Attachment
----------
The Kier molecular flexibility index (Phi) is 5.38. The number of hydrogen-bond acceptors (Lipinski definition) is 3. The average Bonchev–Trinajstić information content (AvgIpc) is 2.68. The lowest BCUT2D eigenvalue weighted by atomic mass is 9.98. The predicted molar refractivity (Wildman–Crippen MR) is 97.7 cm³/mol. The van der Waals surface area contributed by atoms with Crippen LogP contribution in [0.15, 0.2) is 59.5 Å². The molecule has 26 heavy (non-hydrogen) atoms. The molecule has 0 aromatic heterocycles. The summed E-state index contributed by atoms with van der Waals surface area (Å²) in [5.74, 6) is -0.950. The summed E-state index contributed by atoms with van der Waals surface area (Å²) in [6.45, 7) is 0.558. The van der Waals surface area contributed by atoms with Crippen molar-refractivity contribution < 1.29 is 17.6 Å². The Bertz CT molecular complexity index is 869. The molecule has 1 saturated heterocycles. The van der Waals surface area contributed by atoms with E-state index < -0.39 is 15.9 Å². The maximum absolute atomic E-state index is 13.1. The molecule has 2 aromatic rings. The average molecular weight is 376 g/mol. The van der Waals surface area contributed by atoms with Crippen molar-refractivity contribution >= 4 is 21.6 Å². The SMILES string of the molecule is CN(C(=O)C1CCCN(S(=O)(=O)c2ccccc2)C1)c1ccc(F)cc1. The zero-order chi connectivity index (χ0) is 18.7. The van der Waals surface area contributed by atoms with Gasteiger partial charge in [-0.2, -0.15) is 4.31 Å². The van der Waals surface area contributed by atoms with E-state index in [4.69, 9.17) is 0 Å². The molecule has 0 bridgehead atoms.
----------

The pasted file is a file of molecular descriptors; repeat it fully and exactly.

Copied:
The Kier molecular flexibility index (Phi) is 5.38. The number of hydrogen-bond acceptors (Lipinski definition) is 3. The average Bonchev–Trinajstić information content (AvgIpc) is 2.68. The lowest BCUT2D eigenvalue weighted by atomic mass is 9.98. The predicted molar refractivity (Wildman–Crippen MR) is 97.7 cm³/mol. The van der Waals surface area contributed by atoms with Crippen LogP contribution in [0.15, 0.2) is 59.5 Å². The molecule has 26 heavy (non-hydrogen) atoms. The molecule has 0 aromatic heterocycles. The summed E-state index contributed by atoms with van der Waals surface area (Å²) in [5.74, 6) is -0.950. The summed E-state index contributed by atoms with van der Waals surface area (Å²) in [6.45, 7) is 0.558. The van der Waals surface area contributed by atoms with Crippen molar-refractivity contribution < 1.29 is 17.6 Å². The Bertz CT molecular complexity index is 869. The molecule has 1 saturated heterocycles. The van der Waals surface area contributed by atoms with E-state index < -0.39 is 15.9 Å². The maximum absolute atomic E-state index is 13.1. The molecule has 2 aromatic rings. The average molecular weight is 376 g/mol. The van der Waals surface area contributed by atoms with Crippen molar-refractivity contribution >= 4 is 21.6 Å². The SMILES string of the molecule is CN(C(=O)C1CCCN(S(=O)(=O)c2ccccc2)C1)c1ccc(F)cc1. The zero-order chi connectivity index (χ0) is 18.7. The van der Waals surface area contributed by atoms with Gasteiger partial charge in [-0.2, -0.15) is 4.31 Å². The van der Waals surface area contributed by atoms with E-state index in [4.69, 9.17) is 0 Å². The molecule has 0 bridgehead atoms.